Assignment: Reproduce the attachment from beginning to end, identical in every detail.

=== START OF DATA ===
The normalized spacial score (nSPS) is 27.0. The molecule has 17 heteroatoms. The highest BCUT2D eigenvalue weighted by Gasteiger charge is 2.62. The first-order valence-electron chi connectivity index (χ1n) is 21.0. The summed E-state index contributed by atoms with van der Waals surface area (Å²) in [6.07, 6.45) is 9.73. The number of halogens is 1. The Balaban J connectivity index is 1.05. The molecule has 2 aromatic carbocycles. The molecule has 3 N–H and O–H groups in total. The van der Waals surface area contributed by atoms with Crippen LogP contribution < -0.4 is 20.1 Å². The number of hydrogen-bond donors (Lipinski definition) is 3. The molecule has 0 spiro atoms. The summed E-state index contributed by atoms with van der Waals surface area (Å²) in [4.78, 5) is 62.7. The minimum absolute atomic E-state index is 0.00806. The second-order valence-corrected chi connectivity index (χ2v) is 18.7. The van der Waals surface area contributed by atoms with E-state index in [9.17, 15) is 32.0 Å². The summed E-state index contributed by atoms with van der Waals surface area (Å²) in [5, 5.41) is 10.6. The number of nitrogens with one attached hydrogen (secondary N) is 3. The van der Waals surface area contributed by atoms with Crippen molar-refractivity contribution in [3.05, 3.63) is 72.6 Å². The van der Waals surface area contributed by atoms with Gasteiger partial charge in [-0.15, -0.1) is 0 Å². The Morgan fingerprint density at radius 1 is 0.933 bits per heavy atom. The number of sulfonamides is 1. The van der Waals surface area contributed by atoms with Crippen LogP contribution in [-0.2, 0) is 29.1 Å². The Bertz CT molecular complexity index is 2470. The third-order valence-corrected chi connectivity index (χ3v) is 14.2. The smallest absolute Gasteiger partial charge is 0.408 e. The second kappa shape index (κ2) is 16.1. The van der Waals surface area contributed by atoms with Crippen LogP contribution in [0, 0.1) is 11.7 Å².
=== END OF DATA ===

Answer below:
The normalized spacial score (nSPS) is 27.0. The molecule has 17 heteroatoms. The highest BCUT2D eigenvalue weighted by Gasteiger charge is 2.62. The first-order valence-electron chi connectivity index (χ1n) is 21.0. The summed E-state index contributed by atoms with van der Waals surface area (Å²) in [6.07, 6.45) is 9.73. The number of halogens is 1. The Balaban J connectivity index is 1.05. The molecule has 2 aromatic carbocycles. The molecule has 3 N–H and O–H groups in total. The van der Waals surface area contributed by atoms with Crippen LogP contribution < -0.4 is 20.1 Å². The number of hydrogen-bond donors (Lipinski definition) is 3. The molecule has 0 spiro atoms. The summed E-state index contributed by atoms with van der Waals surface area (Å²) in [4.78, 5) is 62.7. The minimum absolute atomic E-state index is 0.00806. The second-order valence-corrected chi connectivity index (χ2v) is 18.7. The van der Waals surface area contributed by atoms with E-state index in [9.17, 15) is 32.0 Å². The summed E-state index contributed by atoms with van der Waals surface area (Å²) in [5, 5.41) is 10.6. The number of nitrogens with one attached hydrogen (secondary N) is 3. The van der Waals surface area contributed by atoms with Crippen molar-refractivity contribution in [3.05, 3.63) is 72.6 Å². The van der Waals surface area contributed by atoms with Gasteiger partial charge in [-0.15, -0.1) is 0 Å². The Morgan fingerprint density at radius 1 is 0.933 bits per heavy atom. The number of sulfonamides is 1. The van der Waals surface area contributed by atoms with Crippen LogP contribution in [-0.2, 0) is 29.1 Å². The Bertz CT molecular complexity index is 2470. The third-order valence-corrected chi connectivity index (χ3v) is 14.2. The smallest absolute Gasteiger partial charge is 0.408 e. The second kappa shape index (κ2) is 16.1. The van der Waals surface area contributed by atoms with Crippen LogP contribution in [0, 0.1) is 11.7 Å².